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Home / Beth Lunkenheimer / Truckin’ Thursdays: Memorable Series Moments Part III
Truckin’ Thursdays: Memorable Series Moments Part III
(Credit: Getty Images)

Truckin’ Thursdays: Memorable Series Moments Part III

Once again this weekend, the Camping World Truck Series sits idle while the Nationwide Series heads off to Iowa as the only of NASCAR’s top three series racing this weekend. And with this week’s only news surrounding the No. 51 failing post-race inspection at Iowa Speedway and the penalty (10-point deduction each for driver Erik Jones and owner Kyle Busch, $5,000 fine and probation until Dec. 31 for crew chief Eric Phillips), now is another chance for us to sit back and reminisce on the moments that have brought the series through the years.

Memorable Series Moments Part I
Memorable Series Moments Part II

Johnny Sauter and Ron Hornaday, Jr. Synchronized Slide

When the series visited Kansas Speedway in 2010, the race was a pretty standard one until the laps began to wind down. Johnny Sauter and Ron Hornaday, Jr. were both fighting the for the lead with around 10 laps remaining when they caught up to a couple of lapped trucks. Hornaday was slowed by Norm Benning, got loose and slid up the track sideways, tagging Sauter on his way. The result wasn’t what anyone expected, and to this day, I have no idea how the pair didn’t wreck, other than their driving abilities. For a less talented duo, that slide would likely have ended in some torn up sheet metal, but instead they finished 1-2 with Sauter handily taking the victory by more than five seconds.

Johnny Sauter and Ron Hornaday both went for a wild ride back at Kansas in 2010 -- both corrected their trucks, with Sauter rallying back to collect the win.

Johnny Sauter and Ron Hornaday both went for a wild ride back at Kansas in 2010 — both corrected their trucks, with Sauter rallying back to collect the win.

Rookie John King Wins at Daytona

Bump and Run at Martinsville

Let’s rewind back to the 2011 Kroger 250 at Martinsville Speedway. A late race caution set up a five-lap sprint to the finish, and we all know that at the 0.533-mile paperclip, those laps wind down very quickly. On the restart, Kyle Busch, who was still driving for Billy Ballew Motorsports at the time, got out front — but not by much — and Sauter, chased him down and executed a nearly perfect bump-and-run to grab the victory. That type of racing is exactly what I’ve come to know and love from Martinsville. The close-quarters racing leaves room for plenty of beating and banging, and the bump-and-run is almost a staple at short tracks — or at least it used to be. A return to competition like this finish is exactly what NASCAR needs today.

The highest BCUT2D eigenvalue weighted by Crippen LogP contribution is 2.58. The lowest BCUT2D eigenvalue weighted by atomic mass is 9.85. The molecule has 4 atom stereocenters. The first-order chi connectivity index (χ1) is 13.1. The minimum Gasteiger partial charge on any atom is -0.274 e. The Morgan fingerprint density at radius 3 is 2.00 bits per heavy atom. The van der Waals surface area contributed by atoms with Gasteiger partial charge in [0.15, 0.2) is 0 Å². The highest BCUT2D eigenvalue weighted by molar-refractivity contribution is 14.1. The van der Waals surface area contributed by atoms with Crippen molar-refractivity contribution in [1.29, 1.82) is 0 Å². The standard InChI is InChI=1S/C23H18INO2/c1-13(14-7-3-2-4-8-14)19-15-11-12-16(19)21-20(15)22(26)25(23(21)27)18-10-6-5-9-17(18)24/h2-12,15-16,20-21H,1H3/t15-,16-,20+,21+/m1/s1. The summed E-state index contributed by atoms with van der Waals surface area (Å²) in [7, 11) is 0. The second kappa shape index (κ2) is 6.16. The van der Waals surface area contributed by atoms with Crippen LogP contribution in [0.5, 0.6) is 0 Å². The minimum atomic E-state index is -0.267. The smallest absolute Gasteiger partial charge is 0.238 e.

Johnny Sauter Black Flagged at Texas

About Beth Lunkenheimer

Beth Lunkenheimer
Co-Managing Editor of Frontstretch since 2012, Beth heads up management of our 30-person staff, acting as Tom’s main assistant with technology and personnel while working as Frontstretch’s Truck Series expert. The author of Truckin’ Thursdays and the coordinator of the site’s pre and post-race coverage, she also runs a monthly diary with owner Harry Scott. A native of Texas, Beth is an eight-year writing veteran who has contributed content to BRANDT and Athlon Sports, among other outlets.

One comment

  1. If this column had a soundtrack it would be crickets. The truck series is dead.